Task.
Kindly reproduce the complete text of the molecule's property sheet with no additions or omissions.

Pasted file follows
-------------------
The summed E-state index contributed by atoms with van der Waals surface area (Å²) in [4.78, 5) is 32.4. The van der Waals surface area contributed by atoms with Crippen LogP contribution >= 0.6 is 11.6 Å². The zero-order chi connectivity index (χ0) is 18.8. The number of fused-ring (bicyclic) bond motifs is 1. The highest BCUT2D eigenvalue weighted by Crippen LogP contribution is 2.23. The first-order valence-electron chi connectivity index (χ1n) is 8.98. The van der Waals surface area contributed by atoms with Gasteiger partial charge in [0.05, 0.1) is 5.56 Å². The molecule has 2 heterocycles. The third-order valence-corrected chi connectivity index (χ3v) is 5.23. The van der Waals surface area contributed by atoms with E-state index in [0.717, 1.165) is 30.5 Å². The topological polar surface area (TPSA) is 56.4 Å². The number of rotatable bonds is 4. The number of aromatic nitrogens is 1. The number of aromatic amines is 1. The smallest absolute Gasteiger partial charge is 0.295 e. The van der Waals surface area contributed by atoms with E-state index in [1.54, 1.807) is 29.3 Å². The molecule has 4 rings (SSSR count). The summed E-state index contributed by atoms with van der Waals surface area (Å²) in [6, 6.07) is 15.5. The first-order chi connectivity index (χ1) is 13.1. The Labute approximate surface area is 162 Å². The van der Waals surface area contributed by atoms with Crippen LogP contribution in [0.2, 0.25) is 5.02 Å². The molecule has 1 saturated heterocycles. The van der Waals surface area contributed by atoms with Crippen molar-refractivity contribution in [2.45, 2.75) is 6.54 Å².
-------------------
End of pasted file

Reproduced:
The summed E-state index contributed by atoms with van der Waals surface area (Å²) in [4.78, 5) is 32.4. The van der Waals surface area contributed by atoms with Crippen LogP contribution >= 0.6 is 11.6 Å². The zero-order chi connectivity index (χ0) is 18.8. The number of fused-ring (bicyclic) bond motifs is 1. The highest BCUT2D eigenvalue weighted by Crippen LogP contribution is 2.23. The first-order valence-electron chi connectivity index (χ1n) is 8.98. The van der Waals surface area contributed by atoms with Gasteiger partial charge in [0.05, 0.1) is 5.56 Å². The molecule has 2 heterocycles. The third-order valence-corrected chi connectivity index (χ3v) is 5.23. The van der Waals surface area contributed by atoms with E-state index in [0.717, 1.165) is 30.5 Å². The topological polar surface area (TPSA) is 56.4 Å². The number of rotatable bonds is 4. The number of aromatic nitrogens is 1. The number of aromatic amines is 1. The smallest absolute Gasteiger partial charge is 0.295 e. The van der Waals surface area contributed by atoms with E-state index in [1.54, 1.807) is 29.3 Å². The molecule has 4 rings (SSSR count). The summed E-state index contributed by atoms with van der Waals surface area (Å²) in [6, 6.07) is 15.5. The first-order chi connectivity index (χ1) is 13.1. The Labute approximate surface area is 162 Å². The van der Waals surface area contributed by atoms with Crippen LogP contribution in [0.2, 0.25) is 5.02 Å². The molecule has 1 saturated heterocycles. The van der Waals surface area contributed by atoms with Crippen molar-refractivity contribution in [2.45, 2.75) is 6.54 Å².